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November 5, 2013

Farm Report: Oregon Week



One of the biggest home games in Stanford Stadium history is now only days away, and reinforcements should arrive for the Cardinal's ailing defensive line and inexperienced receiving corps.

A little less than eight weeks after injuring his knee in Stanford's victory over Army, redshirt junior defensive end Henry Anderson should return to the field for the Cardinal. Additionally, redshirt sophomore receiver Devon Cajuste is expected to play on Thursday.

"It looks like Henry is going to play," Stanford coach David Shaw said on Tuesday. "He's gone through a couple of days of practice and feels good. I'm not sure whether he's going to start, but I would imagine both he and Blake (Lueders) will play a significant amount assuming there are no setbacks."

"We were slow yesterday (with Devon Cajuste, but) he went full speed today and looked good," Shaw said." I would anticipate him seeing some time. I don't know how much and for how long because really for him it's a pain tolerance deal. But he felt great today. We put him through about half a practice today. He made all the cuts on both legs and did really well. I would anticipate him playing."

Stanford is also optimistic about kicker Jordan Williamson's chances of playing.

"Jordan kicked yesterday, won't kick today, and will kick tomorrow," Shaw said. "We'll probably know for sure after that. But still the arrow is pointing up. (We're) hopeful that he'll be able to kick. Possibly not kickoff, but possibly handle field goals. We'll see."

Stanford won't be completely healthy, however. Reserve safety Zach Hoffpauir and defensive linemen Ikenna Nwafor remain sidelined. Shaw said that Hoffpauir "looks like he might be a couple of weeks away".

Ducks' defense commands respect: For all of the attention paid to Oregon's dynamic offense, the Ducks' defense has been an imposing unit in its own right. Oregon is ranked No. 13 nationally in red zone defense, No. 26 in rushing defense and No. 20 in third down conversion percentage defense.

Perhaps even more impressively, Oregon's defense ranks No. 7 nationally in yards allowed per play. By comparison, Stanford's defense ranks No. 11 and allows 4.68 per play.

Shaw said much of the credit for Ducks' stout defense should go to longtime Oregon defensive coordinator Nick Aliotti.

"Nobody ever talks about Nick Aliotti," Shaw said. "They talk about the offense and the points. But they can't do what they do if the defense doesn't play the way the defense plays. The defense is phenomenal on third down. They're awesome in the red zone. They get turnovers, they get sacks. They limit rushing yards. They get the ball back to their offense repeatedly. There have been games early in the season, and even not too long ago, where honestly UCLA's defense played them really well for a half and slowed them down, but Oregon's defense slowed down UCLA's offense. Oregon's defense slowed down Washington's offense. Even though they made some plays, they slowed them down and kept them at bay. And then they go on one of their runs offensively and the defense doesn't let the other team answer a score with a score."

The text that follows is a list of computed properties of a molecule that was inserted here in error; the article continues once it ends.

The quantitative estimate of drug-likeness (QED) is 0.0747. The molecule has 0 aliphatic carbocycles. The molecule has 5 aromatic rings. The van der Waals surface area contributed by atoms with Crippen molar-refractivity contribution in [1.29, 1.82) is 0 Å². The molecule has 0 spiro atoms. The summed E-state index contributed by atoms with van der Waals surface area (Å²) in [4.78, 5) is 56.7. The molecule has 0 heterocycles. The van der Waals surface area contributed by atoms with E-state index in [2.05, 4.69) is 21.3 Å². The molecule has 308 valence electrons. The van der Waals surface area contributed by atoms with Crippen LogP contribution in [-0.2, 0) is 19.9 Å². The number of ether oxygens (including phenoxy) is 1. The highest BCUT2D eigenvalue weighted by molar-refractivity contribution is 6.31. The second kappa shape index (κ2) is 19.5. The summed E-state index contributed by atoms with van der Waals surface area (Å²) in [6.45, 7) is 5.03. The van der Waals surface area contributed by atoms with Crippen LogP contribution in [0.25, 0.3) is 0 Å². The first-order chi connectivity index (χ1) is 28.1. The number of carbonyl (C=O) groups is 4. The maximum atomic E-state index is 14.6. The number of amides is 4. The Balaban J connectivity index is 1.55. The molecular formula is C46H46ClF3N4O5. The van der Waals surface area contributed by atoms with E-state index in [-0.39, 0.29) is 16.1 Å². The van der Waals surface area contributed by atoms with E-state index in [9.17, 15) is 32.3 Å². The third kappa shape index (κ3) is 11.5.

Oregon's defense has successfully weathered the departure of a pair of top NFL draft picks in Kiko Alonso and Dion Jordan, along with star inside linebacker Michael Clay. In fact, Shaw thinks the Ducks' front-seven might be better this year than last.

"Defensively, that's the thing that's hard to put your finger on," Shaw said. "Because you lose in our opinion the best defensive player in the league last year in Kiko and then Michael Clay who's a stud and the freak out there, Dion Jordan, and as a front they're probably playing better. I know Dion was hurt on and off last year, Kiko had a broken hand or thumb or whatever it was, but they're playing extremely well together. As a unit up front they're bigger. They're bigger, they're longer, they're more physical. You can't hold the ball even on a three-man rush because they end up getting back to the quarterback."